MANU RAJU, CNN SENIOR CONGRESSOPNAL CORRESPONDENT: Well, there are a lot of questions about whether or not President Trump is going to sign the stop-gap measure to keep the government open until February 8th. We expected Paul Ryan to come out at the top of the 10:00 hour as they wrap up the congressional session. We expected a vote to happen very soon to keep the government open after the Senate passed it last night. But the president has faced mounting pressure from his right flank and he tweeted this morning criticizing Democrats and also criticizing the fact that there's no wall money in there. And in this closed-door meeting, I'm told, Paul Ryan stepped aside to take a phone call from President Trump, closed-door meeting with House Republicans. House Republicans emerged with mixed messages, some saying he would definitely sign it. Others saying there was no guarantee. So a lot of uncertainty about what will happen at this late hour as the president may be having second thoughts about whether to keep open a significant chunk of the government.

SCIUTTO: We know you'll be on top of it. The other news, the House Intelligence Committee has voted to make public Roger Stone's transcript of testimony on the Hill.

RAJU: Well it's not to make public, Jim. It's actually to send that transcript to Robert Mueller. At Robert Mueller's request, he had asked the House Intelligence Committee to provide his testimony in a classified setting from 2017, and by unanimous vote, the committee did agree to send that to Robert Mueller.

Why this is significant is that a number of Democrats on the committee believe Stone lied to the committee about his contacts with "WikiLeaks." And of course, Stone himself has been under enormous scrutiny by the Mueller investigation itself. So just moments ago, the House Intelligence Committee voting to release that, send that transcript to Robert Mueller's team. So we'll see how they pursue their investigation as Stone gets under increased scrutiny by the special counsel.

SCIUTTO: Lying on the Hill is illegal. Michael Cohen pleaded guilty to that. Manu Raju on the Hill. Thanks very much.

Coming up, Republican Senator Lindsey Graham set to speak live with CNN, this after his blistering criticism of the president's decision to immediately withdraw U.S. troops from Syria. Please stay with us.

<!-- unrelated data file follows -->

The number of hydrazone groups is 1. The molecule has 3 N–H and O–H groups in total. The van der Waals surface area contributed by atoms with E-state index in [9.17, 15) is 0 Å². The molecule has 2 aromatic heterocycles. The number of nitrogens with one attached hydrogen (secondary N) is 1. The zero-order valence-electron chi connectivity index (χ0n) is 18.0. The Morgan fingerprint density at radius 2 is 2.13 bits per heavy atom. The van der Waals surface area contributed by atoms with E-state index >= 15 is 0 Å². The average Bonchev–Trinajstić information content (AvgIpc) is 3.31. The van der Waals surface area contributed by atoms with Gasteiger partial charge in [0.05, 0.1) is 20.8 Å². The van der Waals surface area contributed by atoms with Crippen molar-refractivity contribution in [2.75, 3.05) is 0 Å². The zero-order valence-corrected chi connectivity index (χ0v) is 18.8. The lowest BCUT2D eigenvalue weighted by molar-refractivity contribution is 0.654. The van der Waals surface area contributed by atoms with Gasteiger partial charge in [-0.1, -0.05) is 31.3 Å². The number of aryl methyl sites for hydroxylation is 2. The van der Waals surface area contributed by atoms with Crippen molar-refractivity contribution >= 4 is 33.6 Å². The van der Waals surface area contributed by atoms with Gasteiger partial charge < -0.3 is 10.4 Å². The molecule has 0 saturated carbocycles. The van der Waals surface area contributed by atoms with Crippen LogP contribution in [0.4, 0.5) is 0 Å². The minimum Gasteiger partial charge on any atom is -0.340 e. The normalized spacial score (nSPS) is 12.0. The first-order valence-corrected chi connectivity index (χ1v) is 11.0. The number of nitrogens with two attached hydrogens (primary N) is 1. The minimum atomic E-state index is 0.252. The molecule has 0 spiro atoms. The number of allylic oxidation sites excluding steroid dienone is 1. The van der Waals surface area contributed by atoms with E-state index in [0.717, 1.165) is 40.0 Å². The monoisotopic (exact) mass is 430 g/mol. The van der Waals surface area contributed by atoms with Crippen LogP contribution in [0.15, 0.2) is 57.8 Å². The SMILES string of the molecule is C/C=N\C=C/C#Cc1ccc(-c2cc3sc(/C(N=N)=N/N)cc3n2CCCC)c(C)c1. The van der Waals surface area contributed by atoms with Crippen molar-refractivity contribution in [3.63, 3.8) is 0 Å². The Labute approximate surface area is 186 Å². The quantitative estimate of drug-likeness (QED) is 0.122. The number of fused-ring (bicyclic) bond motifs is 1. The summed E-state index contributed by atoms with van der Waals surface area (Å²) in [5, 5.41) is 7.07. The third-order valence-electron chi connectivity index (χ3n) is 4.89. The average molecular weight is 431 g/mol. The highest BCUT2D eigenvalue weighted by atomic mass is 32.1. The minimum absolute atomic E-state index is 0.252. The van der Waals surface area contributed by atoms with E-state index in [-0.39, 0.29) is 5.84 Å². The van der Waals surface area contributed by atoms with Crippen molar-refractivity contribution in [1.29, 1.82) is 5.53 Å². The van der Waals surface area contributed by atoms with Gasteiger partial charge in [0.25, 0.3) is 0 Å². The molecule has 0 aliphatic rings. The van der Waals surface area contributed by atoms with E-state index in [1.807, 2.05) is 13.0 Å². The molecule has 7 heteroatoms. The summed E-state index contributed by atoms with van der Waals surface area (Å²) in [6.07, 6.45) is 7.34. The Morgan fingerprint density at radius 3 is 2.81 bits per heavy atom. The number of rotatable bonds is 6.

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[10:54:22] SCIUTTO: Welcome back. This breaking, just seconds ago, moments ago, the Deputy Attorney General Rod Rosenstein asked about the acting Attorney General Matthew Whitaker. Have a listen.

QUESTION: Can you tell us what since Mr. Whitaker has come in? What your role has been in overseeing the Mueller investigation?

ROSENSTEIN: We'll have more for you on that later today. In terms of my role, as we have described previously, we have continued to manage the investigation as we have in the past. And it's being handled appropriately. Bob Mueller or Rod Rosenstein or Matt Whitaker or Bill Barr that investigation is going to be handled appropriately by the Department of Justice.

[10:55:00] QUESTION: Mr. Deputy Attorney General, since we have the benefit of you here today, would you mind weighing in on the memo that was revealed last night from the president's pick to lead the department, Bill Barr, that weighed in on the Mueller investigation, calling the obstruction inquiry fatally misconceived and also given the Barr nomination, should we expect that the ultimate report on the Mueller investigation would be deferred until he's confirmed?

ROSENSTEIN: Bill Barr was an excellent attorney general during the approximately 14 months that he served in 1991 to 1993. Bill Barr will be an outstanding attorney general when he's confirmed next year. The memo that you may reference to reflects Mr. Barr's personal opinion. He shared his personal opinion with the department. Lots of people offer opinions to the Department of Justice, but they don't influence our own decision making.